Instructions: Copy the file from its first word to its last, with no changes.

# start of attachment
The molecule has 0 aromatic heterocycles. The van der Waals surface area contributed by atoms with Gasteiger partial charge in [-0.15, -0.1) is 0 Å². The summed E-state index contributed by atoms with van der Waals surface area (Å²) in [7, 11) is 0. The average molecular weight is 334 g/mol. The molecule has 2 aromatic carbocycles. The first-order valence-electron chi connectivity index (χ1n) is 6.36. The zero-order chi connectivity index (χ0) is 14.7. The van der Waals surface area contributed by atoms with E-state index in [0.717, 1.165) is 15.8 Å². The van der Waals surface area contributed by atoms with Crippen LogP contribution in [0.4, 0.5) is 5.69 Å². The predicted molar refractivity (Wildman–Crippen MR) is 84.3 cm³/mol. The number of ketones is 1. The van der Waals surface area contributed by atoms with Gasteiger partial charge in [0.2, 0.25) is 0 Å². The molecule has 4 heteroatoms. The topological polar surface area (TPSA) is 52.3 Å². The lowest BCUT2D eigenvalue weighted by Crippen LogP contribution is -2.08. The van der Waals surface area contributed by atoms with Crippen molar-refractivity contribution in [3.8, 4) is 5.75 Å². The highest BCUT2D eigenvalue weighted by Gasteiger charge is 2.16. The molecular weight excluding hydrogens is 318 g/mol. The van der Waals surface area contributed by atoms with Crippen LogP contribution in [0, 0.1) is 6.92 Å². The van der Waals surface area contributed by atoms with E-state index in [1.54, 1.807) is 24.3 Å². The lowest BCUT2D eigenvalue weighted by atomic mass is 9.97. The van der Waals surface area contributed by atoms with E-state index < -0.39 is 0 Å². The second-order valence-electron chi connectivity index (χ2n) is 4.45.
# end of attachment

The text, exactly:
The molecule has 0 aromatic heterocycles. The van der Waals surface area contributed by atoms with Gasteiger partial charge in [-0.15, -0.1) is 0 Å². The summed E-state index contributed by atoms with van der Waals surface area (Å²) in [7, 11) is 0. The average molecular weight is 334 g/mol. The molecule has 2 aromatic carbocycles. The first-order valence-electron chi connectivity index (χ1n) is 6.36. The zero-order chi connectivity index (χ0) is 14.7. The van der Waals surface area contributed by atoms with E-state index in [0.717, 1.165) is 15.8 Å². The van der Waals surface area contributed by atoms with Crippen LogP contribution in [0.4, 0.5) is 5.69 Å². The predicted molar refractivity (Wildman–Crippen MR) is 84.3 cm³/mol. The number of ketones is 1. The van der Waals surface area contributed by atoms with Gasteiger partial charge in [0.2, 0.25) is 0 Å². The molecule has 4 heteroatoms. The topological polar surface area (TPSA) is 52.3 Å². The lowest BCUT2D eigenvalue weighted by Crippen LogP contribution is -2.08. The van der Waals surface area contributed by atoms with Crippen molar-refractivity contribution in [3.8, 4) is 5.75 Å². The highest BCUT2D eigenvalue weighted by Gasteiger charge is 2.16. The molecular weight excluding hydrogens is 318 g/mol. The van der Waals surface area contributed by atoms with Crippen LogP contribution in [0, 0.1) is 6.92 Å². The van der Waals surface area contributed by atoms with E-state index in [1.54, 1.807) is 24.3 Å². The lowest BCUT2D eigenvalue weighted by atomic mass is 9.97. The van der Waals surface area contributed by atoms with E-state index < -0.39 is 0 Å². The second-order valence-electron chi connectivity index (χ2n) is 4.45.